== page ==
Male Privilege As A Veil.

Art by Batool Jafri - www.batooljafri.com

Art by Batool Jafri - www.batooljafri.com

I remember when my mother made the decision to start wearing the hijab. I remember my father trying to dissuade her, fearful it would have an impact on work opportunity. And it did. At her retail job with a large (still operational) department store, she was questioned repeatedly about “professional dress protocol”. At another similar retail firm, she was told she could not be hired because customers would not feel comfortable approaching her. The same reasoning was also given by a Muslimemployer (a male) when she applied to work as administrative support in his office. 

 My mother had to fight to find acceptance in the workforce, as a woman, as a woman of colour, and as a woman who was a visible religious minority. Both in general society, but also within her own communitytoo. But women today, in particular women of colour, continue to face struggles. Be it sexual harassmentmaternity discrimination, or the ever-widening pay gap, women are clearly impacted by a lack of inclusion in today’s modern workforce.  

 Systems of privilege and the power differential that results, are maintained by complacency in thought. We still perceive authoritative women as being “hysterical”. A publically elected political official still has her values questioned as unconstitutionalbecause she wears a hijab. And despite a majority of women acknowledging experiences of sexism in the workplace, a minority of men recognize it. Distortions in thinking such as these, maintain privilege and inequitable treatment if they remain unquestioned. 

 Although it was my mother who chose to take on the veil, I soon realized that it was my mind that was veiled from a perspective I did not live. Although I had and still do experience discrimination for many aspects of my identity, I did not nor do I experience discrimination because of my gender. I maintained a male privilege I was unaware of until that is, I went shopping with my mother, as a teenager.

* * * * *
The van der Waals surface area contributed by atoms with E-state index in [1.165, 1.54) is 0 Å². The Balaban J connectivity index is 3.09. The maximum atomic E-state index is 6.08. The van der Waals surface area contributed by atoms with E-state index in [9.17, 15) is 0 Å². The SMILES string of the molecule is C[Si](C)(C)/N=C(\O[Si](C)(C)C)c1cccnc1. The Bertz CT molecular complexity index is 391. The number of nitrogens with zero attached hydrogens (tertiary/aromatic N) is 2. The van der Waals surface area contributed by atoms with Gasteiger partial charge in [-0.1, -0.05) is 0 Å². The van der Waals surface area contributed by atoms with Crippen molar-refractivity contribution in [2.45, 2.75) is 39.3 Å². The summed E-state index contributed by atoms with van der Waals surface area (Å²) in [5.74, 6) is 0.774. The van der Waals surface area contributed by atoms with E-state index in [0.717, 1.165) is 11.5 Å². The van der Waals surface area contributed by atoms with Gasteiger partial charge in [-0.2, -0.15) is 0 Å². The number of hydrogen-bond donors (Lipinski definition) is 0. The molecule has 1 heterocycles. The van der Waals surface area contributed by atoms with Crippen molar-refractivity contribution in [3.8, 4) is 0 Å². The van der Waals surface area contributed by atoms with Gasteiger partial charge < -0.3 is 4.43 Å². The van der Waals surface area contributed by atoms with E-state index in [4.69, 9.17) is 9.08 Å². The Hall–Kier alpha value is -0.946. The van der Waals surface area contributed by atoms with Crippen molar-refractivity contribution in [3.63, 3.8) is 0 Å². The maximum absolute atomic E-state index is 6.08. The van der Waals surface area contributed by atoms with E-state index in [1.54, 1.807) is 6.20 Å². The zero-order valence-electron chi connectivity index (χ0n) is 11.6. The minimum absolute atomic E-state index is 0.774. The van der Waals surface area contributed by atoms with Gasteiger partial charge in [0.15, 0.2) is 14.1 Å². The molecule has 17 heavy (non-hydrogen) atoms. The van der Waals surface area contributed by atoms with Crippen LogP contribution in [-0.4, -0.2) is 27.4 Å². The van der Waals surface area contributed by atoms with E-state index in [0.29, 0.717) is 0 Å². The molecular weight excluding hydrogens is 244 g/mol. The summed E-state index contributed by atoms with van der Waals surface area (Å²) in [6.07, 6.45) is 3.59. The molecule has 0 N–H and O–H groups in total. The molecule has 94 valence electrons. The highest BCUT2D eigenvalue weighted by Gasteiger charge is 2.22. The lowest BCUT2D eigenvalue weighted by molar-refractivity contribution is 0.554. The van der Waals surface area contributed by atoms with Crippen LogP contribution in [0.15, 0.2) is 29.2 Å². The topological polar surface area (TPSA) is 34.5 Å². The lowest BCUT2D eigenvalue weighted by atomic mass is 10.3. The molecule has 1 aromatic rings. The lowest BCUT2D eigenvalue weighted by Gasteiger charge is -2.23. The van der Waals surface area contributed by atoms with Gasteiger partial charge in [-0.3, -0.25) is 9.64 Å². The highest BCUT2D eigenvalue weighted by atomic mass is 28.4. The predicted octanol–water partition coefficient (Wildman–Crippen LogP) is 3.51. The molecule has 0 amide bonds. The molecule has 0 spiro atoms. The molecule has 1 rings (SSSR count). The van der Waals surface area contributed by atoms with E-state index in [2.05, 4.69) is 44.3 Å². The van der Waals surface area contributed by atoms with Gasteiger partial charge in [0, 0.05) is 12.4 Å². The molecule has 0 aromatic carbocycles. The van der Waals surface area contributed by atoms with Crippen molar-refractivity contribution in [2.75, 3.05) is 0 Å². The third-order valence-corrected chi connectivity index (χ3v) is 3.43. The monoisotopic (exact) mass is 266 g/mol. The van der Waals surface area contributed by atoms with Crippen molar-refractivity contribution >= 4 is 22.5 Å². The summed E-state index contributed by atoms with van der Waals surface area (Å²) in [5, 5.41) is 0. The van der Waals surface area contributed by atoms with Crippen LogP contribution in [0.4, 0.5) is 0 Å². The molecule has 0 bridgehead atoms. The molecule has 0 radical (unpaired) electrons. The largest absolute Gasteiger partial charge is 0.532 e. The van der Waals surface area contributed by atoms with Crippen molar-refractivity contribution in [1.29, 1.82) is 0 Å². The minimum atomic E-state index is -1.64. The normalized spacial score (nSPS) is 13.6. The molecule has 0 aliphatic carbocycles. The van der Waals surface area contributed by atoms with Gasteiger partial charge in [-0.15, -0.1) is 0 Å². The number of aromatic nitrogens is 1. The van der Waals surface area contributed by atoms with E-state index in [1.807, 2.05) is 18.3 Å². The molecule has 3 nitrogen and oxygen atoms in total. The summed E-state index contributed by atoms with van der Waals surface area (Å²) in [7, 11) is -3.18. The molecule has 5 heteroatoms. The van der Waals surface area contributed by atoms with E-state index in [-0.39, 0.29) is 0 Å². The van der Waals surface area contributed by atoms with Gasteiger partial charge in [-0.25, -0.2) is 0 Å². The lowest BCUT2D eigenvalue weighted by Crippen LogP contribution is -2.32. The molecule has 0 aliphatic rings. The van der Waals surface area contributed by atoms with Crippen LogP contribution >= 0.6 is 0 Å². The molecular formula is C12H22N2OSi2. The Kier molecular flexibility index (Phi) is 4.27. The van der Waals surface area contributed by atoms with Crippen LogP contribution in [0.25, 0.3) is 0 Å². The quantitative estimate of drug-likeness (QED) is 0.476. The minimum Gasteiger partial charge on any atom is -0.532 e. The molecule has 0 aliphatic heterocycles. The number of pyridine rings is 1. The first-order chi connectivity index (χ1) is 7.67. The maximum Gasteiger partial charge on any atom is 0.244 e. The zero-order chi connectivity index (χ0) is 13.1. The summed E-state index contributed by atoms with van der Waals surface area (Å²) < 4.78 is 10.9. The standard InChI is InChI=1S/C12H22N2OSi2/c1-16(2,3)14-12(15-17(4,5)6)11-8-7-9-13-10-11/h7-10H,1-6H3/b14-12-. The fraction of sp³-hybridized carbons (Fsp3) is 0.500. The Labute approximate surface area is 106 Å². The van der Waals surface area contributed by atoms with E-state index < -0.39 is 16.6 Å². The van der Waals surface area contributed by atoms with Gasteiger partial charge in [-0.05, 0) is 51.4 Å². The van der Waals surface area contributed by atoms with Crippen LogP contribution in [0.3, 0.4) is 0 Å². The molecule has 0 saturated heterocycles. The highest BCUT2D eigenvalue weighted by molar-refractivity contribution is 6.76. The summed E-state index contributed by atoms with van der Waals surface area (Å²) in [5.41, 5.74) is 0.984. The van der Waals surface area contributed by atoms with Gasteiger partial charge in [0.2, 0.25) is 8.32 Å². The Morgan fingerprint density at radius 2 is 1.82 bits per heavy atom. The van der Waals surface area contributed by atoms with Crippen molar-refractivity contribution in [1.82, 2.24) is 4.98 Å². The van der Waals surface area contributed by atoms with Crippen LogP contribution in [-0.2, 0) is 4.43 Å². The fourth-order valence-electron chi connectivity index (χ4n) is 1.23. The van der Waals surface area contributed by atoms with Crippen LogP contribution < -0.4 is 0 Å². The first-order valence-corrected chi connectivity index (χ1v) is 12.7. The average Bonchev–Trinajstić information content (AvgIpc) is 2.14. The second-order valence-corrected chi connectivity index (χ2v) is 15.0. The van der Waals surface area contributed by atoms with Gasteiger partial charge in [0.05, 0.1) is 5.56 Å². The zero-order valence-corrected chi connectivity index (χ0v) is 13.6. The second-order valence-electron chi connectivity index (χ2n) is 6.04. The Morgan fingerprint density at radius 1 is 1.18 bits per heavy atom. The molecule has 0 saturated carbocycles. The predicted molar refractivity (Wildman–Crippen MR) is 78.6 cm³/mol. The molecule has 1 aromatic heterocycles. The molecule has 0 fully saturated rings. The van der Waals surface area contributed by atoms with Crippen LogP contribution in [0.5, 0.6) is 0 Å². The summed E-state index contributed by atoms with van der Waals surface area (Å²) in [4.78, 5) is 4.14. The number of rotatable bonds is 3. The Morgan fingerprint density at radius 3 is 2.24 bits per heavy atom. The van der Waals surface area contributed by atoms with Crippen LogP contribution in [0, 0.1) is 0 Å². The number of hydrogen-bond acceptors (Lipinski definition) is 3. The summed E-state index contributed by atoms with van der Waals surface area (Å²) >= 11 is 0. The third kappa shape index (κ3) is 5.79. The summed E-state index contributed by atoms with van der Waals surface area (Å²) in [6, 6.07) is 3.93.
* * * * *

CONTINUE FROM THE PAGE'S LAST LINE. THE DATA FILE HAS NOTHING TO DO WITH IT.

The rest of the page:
I remember people (including women) speaking to me (a teenager) as a decision making authority instead of my mother. “I’ve never seen a woman like that smile!” one woman told me once. “Does she speak English?” another asked me after my mother and I had a full conversation in English while waiting in line. And then there were the endless assumptions that my father forced the hijab on her, and that she didn’t need to listen to him anymore, because “women have equal rights in Canada.”

 Today there are those who see her in all potential stereotypes of a Muslim woman (both in and outside her cultural community) as merely friendly support at my father’s store. When in fact she has been the co-owner, the business partner, the woman who ran the books, payroll, predicting (correctly) changes in the market, for over 30 years. I remember, and still, do see her pouring over the books late into the night when the work must get done, running that business into the success it is today. Although my father worked so very hard, she has been the mechanics of a well-functioning clock and never took credit for the time it told. 

 These experiences of gender discrimination and gender bias I witnessed with her, lifted a veil for me. I understood the privilege I held over my mother, despite me not wanting it. I understood, that despite all the struggles I had faced with discrimination, this one was different; it was deeper, layered, and especially for a woman of colour, created boundless barriers for inclusion. 

 Privilege is not about something we necessarily want, but it can veil truths if we are not mindful of it. Privilege is about broad systems of beliefs and practices based on culture and often historical expectations that distribute power and benefits unequally. Since we don’t often choose privilege we are born with (white, male, heterosexual, etc.) it is not something we need to be defensive about. 

 Rather, if we acknowledge it, we can gain insight and vision into the way systems work, the way women (and other marginalized people) are treated in those systems. Most importantly, it can open our understanding of the role we can play in either perpetuating or challenging those systems. 

 This ability to understand the experiences of those who are not like us, this lifting of a veil, offers an opportunity for empathy. And empathy, it can have the potential to change theoretical knowledge, to an intuitive experience. And that, can be a driving force behind making lasting equitable changes to eliminating inequity of women. 

Rehman Y. Abdulrehman, Ph.D., C.Psych.

@DrRAbdulrehman


Dr. Rehman Abdulrehman is a consulting and clinical psychologist, passionate about diversity & inclusion. He is a speaker, trainer, and coach with expertise in making lasting changes to thought and behavior.

Rehman Abdulrehman